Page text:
Let’s be real: Oktoberfest is every frat boy’s wet dream: beer, boobs, a selection of heavy, meat–based foods, amusement rides and more beer. For three weeks of the year (two of which aren’t even in October) the usual German restraint is thrown out the window. Oktoberfest is the only time of year when it is not only socially acceptable to be black–out drunk at 10 a.m. — it’s highly encouraged.
As a native of Munich, I went to the “Wiesn” — as the Germans call the festival — all throughout high school. So when my friends abroad told me they were making the pilgrimage to my hometown, there was no question in my mind I was going, GPA and sleep be damned.
We arrive at the Oktoberfest grounds at 9 a.m. Bleary–eyed and dressed in traditional German costume, we wade our way through the swirling throng of merry–making Germans and lecherous Italian tourists. We join a line leading into one of the tents. Soon, we’re crushed into the people in front of us. One of them pretends to text while trying to snap a pic of my be–dirndled boobs.
A beefy security guard in all black stands at the entrance to the tent, eyeing the mass of people. He is St. Peter at the gates if St. Peter were looking for a reason to kick the shit out of someone. The girl next to me has a hand down the front of her boyfriend’s lederhosen. The guy next to me has vomit in his beard. He keeps swaying, bouncing off the people around him like some drunken pinball. Let me remind you it’s still only 9:30 in the morning.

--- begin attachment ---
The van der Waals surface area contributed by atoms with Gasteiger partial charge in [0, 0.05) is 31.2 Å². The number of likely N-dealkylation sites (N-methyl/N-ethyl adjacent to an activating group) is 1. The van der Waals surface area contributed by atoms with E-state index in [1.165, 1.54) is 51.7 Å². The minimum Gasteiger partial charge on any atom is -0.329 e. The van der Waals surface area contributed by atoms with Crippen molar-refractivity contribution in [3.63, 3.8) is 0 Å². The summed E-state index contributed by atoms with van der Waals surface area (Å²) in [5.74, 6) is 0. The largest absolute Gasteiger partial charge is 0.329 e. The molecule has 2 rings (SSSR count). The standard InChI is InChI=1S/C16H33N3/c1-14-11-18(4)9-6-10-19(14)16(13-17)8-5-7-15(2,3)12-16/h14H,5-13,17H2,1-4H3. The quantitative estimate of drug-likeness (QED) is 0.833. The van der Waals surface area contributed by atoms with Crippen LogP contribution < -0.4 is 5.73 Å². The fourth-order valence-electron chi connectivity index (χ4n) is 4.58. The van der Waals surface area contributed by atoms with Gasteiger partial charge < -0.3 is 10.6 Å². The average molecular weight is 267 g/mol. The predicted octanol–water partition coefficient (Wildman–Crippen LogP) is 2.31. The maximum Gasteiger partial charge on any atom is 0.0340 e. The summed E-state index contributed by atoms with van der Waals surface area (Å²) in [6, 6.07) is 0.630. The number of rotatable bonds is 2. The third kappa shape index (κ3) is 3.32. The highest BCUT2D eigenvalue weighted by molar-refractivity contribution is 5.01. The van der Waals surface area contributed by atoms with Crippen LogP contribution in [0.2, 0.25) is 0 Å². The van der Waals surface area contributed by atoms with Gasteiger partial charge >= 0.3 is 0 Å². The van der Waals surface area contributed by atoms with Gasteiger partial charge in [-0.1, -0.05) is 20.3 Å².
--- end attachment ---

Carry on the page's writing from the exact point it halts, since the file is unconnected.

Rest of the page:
Something is squawked over a headset, and the beefy security guy at the front slowly lifts the barricade. “Nur zwanzig!” he barks.
It’s every Herr for himself. Our group pushes forward, elbowing people out of the way. Finally, we are at a table. Five minutes later, a disgruntled waitress in full traditional garb plunks a tower of golden frothing steins in front of us. Each beer is two liters. We commence chugging.
Soon we are standing on the tables, singing, dancing, wasted. The rest of the day is a warm and fuzzy blur. We go on rides. We eat various kinds of wurst. We meet and almost make out with other American college students. One of us is proposed to, one of us almost starts a fight outside a public toilet. One of us gets lost.
Oktoberfest is one giant frat party, vomit and DFMOs included, except there are 14,000 people in attendance. Oktoberfest is like Disneyland, but with beer: bright colors, deep–fried food, fat American tourists and lines. Ultimately, despite the sleep deprivation and a missed quiz, experiencing Oktoberfest with my friends from Penn was worth it. Even if I only half–remember it.